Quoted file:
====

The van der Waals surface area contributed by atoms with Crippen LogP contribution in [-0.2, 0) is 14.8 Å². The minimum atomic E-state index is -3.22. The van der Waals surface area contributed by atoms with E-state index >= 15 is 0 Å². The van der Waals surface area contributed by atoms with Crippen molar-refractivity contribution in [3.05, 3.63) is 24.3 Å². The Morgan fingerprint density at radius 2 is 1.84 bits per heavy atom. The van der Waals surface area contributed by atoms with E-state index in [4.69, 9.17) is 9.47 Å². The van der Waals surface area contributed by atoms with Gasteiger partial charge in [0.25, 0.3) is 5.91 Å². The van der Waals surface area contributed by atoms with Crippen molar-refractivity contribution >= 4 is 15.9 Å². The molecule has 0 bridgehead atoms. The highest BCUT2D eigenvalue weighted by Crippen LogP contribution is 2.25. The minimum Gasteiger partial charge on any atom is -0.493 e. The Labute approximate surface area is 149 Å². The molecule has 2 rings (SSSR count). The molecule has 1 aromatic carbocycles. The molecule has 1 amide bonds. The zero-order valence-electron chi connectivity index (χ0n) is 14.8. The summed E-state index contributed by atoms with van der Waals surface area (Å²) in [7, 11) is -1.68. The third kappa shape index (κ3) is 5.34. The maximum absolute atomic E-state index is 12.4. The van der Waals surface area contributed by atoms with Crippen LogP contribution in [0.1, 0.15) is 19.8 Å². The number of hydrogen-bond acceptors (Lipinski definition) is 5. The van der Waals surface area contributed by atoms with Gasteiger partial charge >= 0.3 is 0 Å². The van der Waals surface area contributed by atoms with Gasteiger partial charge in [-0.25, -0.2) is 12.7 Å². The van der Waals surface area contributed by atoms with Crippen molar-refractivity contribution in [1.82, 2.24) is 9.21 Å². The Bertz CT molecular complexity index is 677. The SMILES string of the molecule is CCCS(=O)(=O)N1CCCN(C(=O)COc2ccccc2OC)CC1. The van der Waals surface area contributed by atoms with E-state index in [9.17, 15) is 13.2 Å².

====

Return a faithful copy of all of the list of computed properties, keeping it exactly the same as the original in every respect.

The van der Waals surface area contributed by atoms with Crippen LogP contribution in [-0.2, 0) is 14.8 Å². The minimum atomic E-state index is -3.22. The van der Waals surface area contributed by atoms with E-state index >= 15 is 0 Å². The van der Waals surface area contributed by atoms with Crippen molar-refractivity contribution in [3.05, 3.63) is 24.3 Å². The Morgan fingerprint density at radius 2 is 1.84 bits per heavy atom. The van der Waals surface area contributed by atoms with E-state index in [4.69, 9.17) is 9.47 Å². The van der Waals surface area contributed by atoms with Gasteiger partial charge in [0.25, 0.3) is 5.91 Å². The van der Waals surface area contributed by atoms with Crippen molar-refractivity contribution >= 4 is 15.9 Å². The molecule has 0 bridgehead atoms. The highest BCUT2D eigenvalue weighted by Crippen LogP contribution is 2.25. The minimum Gasteiger partial charge on any atom is -0.493 e. The Labute approximate surface area is 149 Å². The molecule has 2 rings (SSSR count). The molecule has 1 aromatic carbocycles. The molecule has 1 amide bonds. The zero-order valence-electron chi connectivity index (χ0n) is 14.8. The summed E-state index contributed by atoms with van der Waals surface area (Å²) in [7, 11) is -1.68. The third kappa shape index (κ3) is 5.34. The maximum absolute atomic E-state index is 12.4. The van der Waals surface area contributed by atoms with Crippen LogP contribution in [0.1, 0.15) is 19.8 Å². The number of hydrogen-bond acceptors (Lipinski definition) is 5. The van der Waals surface area contributed by atoms with Gasteiger partial charge >= 0.3 is 0 Å². The van der Waals surface area contributed by atoms with Gasteiger partial charge in [-0.25, -0.2) is 12.7 Å². The van der Waals surface area contributed by atoms with Crippen molar-refractivity contribution in [1.82, 2.24) is 9.21 Å². The Bertz CT molecular complexity index is 677. The SMILES string of the molecule is CCCS(=O)(=O)N1CCCN(C(=O)COc2ccccc2OC)CC1. The van der Waals surface area contributed by atoms with E-state index in [9.17, 15) is 13.2 Å².